by David M. Roth
Failure is rarely a catastrophic event. More often than not, it happens by degrees, which is why we can treat existential threats like climate change the same way we do bad dreams, as visions that can be banished upon waking. Michael Bishop’s current exhibition at b. sakata garo, of exquisite, small-scale bronze sculptures, gives visual shape to the psychological mechanisms that allow this. A Chico artist, Bishop is best known in these parts for his public sculptures, the most notable being a neon grid stationed atop a concrete water tower visible from Hwy. 80 in Sacramento. By contrast, the works in this exhibition range from overtly political to inscrutably personal. The show carries no title, but if it did, it might be “Bucolic Bombshells.”
The strongest of these works, stationed on either low tabletops or wall-mounted platforms, show armaments of various sorts (submarines, missiles, a tank) resting among trees, houses, farm animals and unpopulated villages. They call to mind the paranoia we felt at the height of the Cold War when warheads 90 miles from Key West and saboteurs, real and imagined, made nuclear annihilation seem like a credible threat. Such tableaux, like Sub Forest with Village Below, cast in a red patina, might be read as emblems of that era had Russia not invaded Ukraine. Today, they feel current, if not prescient, signaling the shape of the future might take if House Republicans have their way and allow Putin’s aggression to go unchallenged. The critical difference is that Bishop’s sculptures exhibit no sense of unease or impending doom – a sign, perhaps, that the artist has reconciled himself to living with the unthinkable, a notion summed up best by a piece that shows a horse grazing peacefully while a tank pulls a deflated punching bag.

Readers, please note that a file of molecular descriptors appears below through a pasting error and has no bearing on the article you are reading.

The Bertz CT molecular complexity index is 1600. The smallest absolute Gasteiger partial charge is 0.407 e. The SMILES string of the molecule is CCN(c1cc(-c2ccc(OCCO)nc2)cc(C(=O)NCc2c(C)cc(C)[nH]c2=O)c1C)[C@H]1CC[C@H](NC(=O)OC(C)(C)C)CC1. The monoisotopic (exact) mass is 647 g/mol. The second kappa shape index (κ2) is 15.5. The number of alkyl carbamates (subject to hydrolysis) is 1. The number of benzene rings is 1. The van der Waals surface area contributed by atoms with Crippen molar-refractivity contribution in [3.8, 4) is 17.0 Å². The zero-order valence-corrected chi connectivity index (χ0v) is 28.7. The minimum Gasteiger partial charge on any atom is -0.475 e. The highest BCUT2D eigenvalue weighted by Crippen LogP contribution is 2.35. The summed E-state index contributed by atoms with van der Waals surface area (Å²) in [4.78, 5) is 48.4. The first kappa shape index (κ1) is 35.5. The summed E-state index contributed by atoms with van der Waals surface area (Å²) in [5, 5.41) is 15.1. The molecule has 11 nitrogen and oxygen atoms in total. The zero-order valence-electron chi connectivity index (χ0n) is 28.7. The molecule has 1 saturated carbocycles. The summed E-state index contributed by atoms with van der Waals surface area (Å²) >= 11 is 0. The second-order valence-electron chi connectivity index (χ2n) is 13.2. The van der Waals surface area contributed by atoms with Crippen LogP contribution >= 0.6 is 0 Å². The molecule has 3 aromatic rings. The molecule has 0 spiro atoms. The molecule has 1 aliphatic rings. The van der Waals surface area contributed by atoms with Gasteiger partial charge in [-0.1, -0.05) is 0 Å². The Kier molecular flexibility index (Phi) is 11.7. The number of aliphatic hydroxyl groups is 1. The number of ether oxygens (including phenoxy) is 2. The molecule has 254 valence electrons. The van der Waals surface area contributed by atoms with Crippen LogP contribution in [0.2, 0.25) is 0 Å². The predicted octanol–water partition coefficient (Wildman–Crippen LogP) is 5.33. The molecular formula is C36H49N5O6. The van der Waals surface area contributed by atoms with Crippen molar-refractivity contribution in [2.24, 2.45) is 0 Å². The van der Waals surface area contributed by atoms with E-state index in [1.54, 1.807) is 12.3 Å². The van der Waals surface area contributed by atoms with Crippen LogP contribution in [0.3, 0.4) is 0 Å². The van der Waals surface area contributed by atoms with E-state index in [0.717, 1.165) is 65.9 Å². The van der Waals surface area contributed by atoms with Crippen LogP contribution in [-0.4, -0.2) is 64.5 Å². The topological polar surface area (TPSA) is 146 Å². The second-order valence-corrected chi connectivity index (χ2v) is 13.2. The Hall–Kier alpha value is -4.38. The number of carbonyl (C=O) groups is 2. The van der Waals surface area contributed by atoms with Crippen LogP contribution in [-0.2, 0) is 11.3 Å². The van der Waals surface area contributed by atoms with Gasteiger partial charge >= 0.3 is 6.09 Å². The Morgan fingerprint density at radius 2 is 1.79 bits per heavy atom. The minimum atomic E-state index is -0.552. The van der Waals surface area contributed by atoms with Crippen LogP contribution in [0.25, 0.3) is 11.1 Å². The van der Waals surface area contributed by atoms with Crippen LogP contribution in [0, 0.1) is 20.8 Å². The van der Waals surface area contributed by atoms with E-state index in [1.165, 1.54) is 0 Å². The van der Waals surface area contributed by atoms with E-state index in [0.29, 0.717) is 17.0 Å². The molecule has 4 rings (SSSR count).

Elsewhere, a group of six surrealist-tinged photo collages, collectively titled Louisiana Memories, addresses environmental issues. In these, an alligator, a man fleeing a contaminated house, a lone soldier, a pair of saddle shoes, a tank and a super yacht hover above identical backdrops of parched earth, united only by the fact each is stranded, high and dry. In other places, visual non-sequiturs abound. The strangest is Duet, in which two carnival masks appear next to what looks like a water spout attached to a candle snuffer. The same object, in another work, rests on a dog’s head.
X Marks the Spot speaks with greater clarity. At the center, it shows a man’s dress shoe – a symbol of Wall Street, perhaps — resting on a fallen Doric column, bounded at opposite ends by gold nuggets and a half-chewed ear of corn. Empires, the piece suggests, come and go, and ours, hobbled by apathy, hubris, decadence, greed and inchoate rage, may be no exception.
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Michael Bishop @ b. sakata garo through January 28, 2023.
About the author: David M. Roth is the editor, publisher and founder of Squarecylinder, where he has published over 400 reviews of Bay Area exhibitions. He was previously a contributor to Artweek and Art Ltd. and senior editor for art and culture at the Sacramento News & Review.